She has a voice so pure and powerful, it took the world by storm. Celine Dion is the biggest-selling female artist in recording history, a down-to-earth pop diva who dropped out of show business three years ago to have a baby. Now she’s back, starring in the biggest, glitziest, over-the-top extravaganza Las Vegas has ever seen, all built to showcase a new kind of showgirl.
Celine Dion says she has everything she ever wished for these days: a spectacular new show at Caesar’s Palace in Las Vegas, her son Rene Charles, the child she tried for five years to conceive, a husband she loves, plenty of time to be a wife and mother, and a three-year contract rumored to be worth close to $100 million.
Dion: “It’s the best that there is right now.”
Her musical and visual extravaganza, staged nightly in a $95 million, 4,000 seat “Coliseum” built just for her, is called “A New Day.” And a new day it is for this superstar. At the age of 35, Celine Dion is totally secure with who she is.
Maria Shriver: “I have never, never seen anybody let me talk to them on camera without their makeup on. That shows great security.”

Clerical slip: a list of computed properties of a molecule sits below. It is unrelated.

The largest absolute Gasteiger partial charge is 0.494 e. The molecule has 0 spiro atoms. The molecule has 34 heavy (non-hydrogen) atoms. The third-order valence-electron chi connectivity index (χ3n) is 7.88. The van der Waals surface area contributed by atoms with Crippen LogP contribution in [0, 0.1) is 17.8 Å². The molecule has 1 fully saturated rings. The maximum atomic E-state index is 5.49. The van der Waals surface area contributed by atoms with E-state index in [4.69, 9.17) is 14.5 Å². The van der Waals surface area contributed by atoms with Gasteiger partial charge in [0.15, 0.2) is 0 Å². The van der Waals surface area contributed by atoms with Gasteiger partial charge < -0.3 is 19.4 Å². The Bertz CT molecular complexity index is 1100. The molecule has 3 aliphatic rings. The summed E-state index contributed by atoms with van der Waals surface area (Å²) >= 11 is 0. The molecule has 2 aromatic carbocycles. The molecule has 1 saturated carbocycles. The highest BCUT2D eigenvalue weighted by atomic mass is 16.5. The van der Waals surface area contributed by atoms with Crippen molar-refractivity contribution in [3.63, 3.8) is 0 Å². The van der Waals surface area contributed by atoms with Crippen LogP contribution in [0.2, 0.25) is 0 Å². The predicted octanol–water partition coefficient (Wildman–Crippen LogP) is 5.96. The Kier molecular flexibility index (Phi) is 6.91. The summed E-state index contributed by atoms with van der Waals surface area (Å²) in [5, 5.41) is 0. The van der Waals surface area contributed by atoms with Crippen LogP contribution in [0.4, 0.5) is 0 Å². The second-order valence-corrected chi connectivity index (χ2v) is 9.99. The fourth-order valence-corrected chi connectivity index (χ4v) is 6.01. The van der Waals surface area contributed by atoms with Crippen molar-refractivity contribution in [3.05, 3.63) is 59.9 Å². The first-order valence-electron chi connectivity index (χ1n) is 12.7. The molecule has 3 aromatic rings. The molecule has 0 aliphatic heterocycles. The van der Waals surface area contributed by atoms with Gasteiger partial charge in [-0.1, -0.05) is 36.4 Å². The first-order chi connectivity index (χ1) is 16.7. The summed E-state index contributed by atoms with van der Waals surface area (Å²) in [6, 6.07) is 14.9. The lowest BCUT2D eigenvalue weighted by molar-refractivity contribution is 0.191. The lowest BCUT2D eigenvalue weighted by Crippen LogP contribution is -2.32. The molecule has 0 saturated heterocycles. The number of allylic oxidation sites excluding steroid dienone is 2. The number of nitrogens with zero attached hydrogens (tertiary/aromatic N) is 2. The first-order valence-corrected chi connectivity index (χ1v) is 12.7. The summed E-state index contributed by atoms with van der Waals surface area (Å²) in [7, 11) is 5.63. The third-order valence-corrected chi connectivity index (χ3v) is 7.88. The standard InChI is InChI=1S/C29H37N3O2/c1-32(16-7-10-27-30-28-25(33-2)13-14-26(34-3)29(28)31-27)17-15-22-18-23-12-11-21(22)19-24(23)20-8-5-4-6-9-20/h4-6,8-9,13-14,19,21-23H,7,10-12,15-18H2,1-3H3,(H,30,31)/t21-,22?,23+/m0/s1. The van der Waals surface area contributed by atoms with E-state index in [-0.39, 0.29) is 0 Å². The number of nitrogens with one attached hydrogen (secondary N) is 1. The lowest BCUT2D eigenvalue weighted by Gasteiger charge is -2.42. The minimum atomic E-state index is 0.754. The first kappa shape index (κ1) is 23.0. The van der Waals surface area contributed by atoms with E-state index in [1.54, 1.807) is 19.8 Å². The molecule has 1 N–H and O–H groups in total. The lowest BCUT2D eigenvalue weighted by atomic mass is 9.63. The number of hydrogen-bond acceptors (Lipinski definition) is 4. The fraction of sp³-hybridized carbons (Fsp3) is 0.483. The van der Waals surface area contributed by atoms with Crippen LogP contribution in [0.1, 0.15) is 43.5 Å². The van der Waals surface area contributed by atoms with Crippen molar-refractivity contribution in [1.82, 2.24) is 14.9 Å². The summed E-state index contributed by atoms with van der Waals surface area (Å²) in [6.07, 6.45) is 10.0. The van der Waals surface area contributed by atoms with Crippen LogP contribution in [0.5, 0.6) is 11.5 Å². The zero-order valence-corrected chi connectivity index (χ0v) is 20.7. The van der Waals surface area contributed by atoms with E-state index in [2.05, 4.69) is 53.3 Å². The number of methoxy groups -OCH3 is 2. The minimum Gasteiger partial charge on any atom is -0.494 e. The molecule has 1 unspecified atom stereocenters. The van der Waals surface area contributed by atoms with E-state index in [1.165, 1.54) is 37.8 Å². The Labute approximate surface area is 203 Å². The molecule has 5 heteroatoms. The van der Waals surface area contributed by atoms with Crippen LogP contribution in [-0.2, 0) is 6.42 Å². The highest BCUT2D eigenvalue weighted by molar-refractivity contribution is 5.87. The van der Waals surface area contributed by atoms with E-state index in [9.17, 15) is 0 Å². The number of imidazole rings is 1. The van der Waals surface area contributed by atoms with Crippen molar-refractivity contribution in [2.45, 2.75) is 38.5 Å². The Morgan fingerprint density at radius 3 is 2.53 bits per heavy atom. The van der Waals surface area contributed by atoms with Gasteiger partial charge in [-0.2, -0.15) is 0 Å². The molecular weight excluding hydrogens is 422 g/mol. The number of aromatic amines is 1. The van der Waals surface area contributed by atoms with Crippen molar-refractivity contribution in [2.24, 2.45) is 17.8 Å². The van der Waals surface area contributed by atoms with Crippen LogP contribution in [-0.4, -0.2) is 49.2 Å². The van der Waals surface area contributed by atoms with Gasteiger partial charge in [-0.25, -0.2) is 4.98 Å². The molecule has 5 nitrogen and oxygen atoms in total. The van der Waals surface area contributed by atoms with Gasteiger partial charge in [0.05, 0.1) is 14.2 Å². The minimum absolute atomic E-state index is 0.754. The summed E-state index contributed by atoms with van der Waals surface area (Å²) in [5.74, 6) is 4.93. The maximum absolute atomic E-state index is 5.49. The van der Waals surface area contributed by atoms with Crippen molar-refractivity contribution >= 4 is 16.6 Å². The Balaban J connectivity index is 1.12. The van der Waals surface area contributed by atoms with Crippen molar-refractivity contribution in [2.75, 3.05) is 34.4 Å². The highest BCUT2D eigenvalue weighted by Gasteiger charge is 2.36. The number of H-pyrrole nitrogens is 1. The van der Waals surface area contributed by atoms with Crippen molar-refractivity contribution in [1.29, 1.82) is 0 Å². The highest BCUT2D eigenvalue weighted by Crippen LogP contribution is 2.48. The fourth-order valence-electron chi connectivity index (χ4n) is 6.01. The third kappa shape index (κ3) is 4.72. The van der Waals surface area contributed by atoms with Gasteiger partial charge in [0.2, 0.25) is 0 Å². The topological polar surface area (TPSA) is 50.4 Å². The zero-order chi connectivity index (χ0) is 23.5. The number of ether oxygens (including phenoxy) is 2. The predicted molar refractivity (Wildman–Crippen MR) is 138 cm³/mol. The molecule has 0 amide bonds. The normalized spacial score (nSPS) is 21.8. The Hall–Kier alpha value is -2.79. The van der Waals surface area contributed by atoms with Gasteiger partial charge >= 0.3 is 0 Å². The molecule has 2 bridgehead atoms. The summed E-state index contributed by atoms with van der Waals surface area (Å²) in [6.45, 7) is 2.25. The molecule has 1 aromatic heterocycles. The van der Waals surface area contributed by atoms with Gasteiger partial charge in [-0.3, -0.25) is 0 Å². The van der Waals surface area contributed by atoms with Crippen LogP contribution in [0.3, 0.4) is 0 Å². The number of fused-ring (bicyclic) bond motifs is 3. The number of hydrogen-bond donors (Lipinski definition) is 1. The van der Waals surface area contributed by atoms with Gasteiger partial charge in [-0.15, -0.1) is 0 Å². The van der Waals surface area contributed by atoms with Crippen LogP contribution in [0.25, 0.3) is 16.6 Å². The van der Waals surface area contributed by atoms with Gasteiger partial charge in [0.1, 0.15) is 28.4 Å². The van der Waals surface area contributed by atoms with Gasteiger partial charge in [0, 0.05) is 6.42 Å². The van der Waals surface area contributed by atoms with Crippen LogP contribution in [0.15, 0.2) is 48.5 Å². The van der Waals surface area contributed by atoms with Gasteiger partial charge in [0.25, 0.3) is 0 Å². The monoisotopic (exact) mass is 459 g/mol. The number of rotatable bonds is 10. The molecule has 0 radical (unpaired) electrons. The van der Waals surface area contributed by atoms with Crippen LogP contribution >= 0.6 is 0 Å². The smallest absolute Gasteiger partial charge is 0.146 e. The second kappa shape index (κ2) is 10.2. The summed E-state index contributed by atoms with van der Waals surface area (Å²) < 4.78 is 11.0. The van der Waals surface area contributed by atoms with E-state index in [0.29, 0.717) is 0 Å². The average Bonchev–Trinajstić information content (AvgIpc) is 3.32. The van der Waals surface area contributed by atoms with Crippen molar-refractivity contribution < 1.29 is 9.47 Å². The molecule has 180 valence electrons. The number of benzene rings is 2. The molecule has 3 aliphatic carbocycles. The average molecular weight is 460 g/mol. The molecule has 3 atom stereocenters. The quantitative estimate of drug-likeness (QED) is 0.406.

Dion: “Maybe I shouldn’t have, but growing older, everything goes down, down. But your spirit goes up.”
When she finally sits still for her cosmetic transformation, there is the irresistible fan magazine question.
Shriver: “Now why did you cut off your hair?”
Dion: “There’s a big slope on stage, it makes hair come down. I fly at one point, it gets in the cable a little. I also wanted to have quality time at home with my son. I didn’t want to spend three-and-a-half hours with hair extensions I have been using in the past.”
Las Vegas is a gambling town and the stakes on this “New Day” are high. The question is whether Celine has the star power to fill all those seats — 20,000 fans a week for three years, at ticket prices that range from $87 to $200. She says, maybe a trifle disingenuously, that the dollars don’t even enter her mind.
Dion: “I never felt that way.”
Shriver: “You never think that way?
Dion: “I’m not part of show business. I’ve never been part of the pressure. I’m sorry to say it to my husband, but I think he knows by now, I left the pressure to him. I never wanted to be part of, ‘Are we selling tickets?’ ‘When the album is gonna be out?’”
Her husband, Rene Angelil, has always handled the business and the pressure. After all, he created the legend. He discovered a gawky 12-year-old with heavenly pipes, the youngest of 14 children, and built her into a superstar.
Her first recordings were in the French of her native Quebec. They took her to the top of the charts in Canada and Europe.
In 1990, when she made her first English album, her single, “Where Does My Heart Beat Now,” went gold and soon she was at the top of the pop music world.
In December of 1994, Celine and Rene married in a lavish ceremony befitting pop royalty, and they continued to tour relentlessly, until she dropped out three-and-a-half years ago. She was exhausted and Rene had been battling cancer.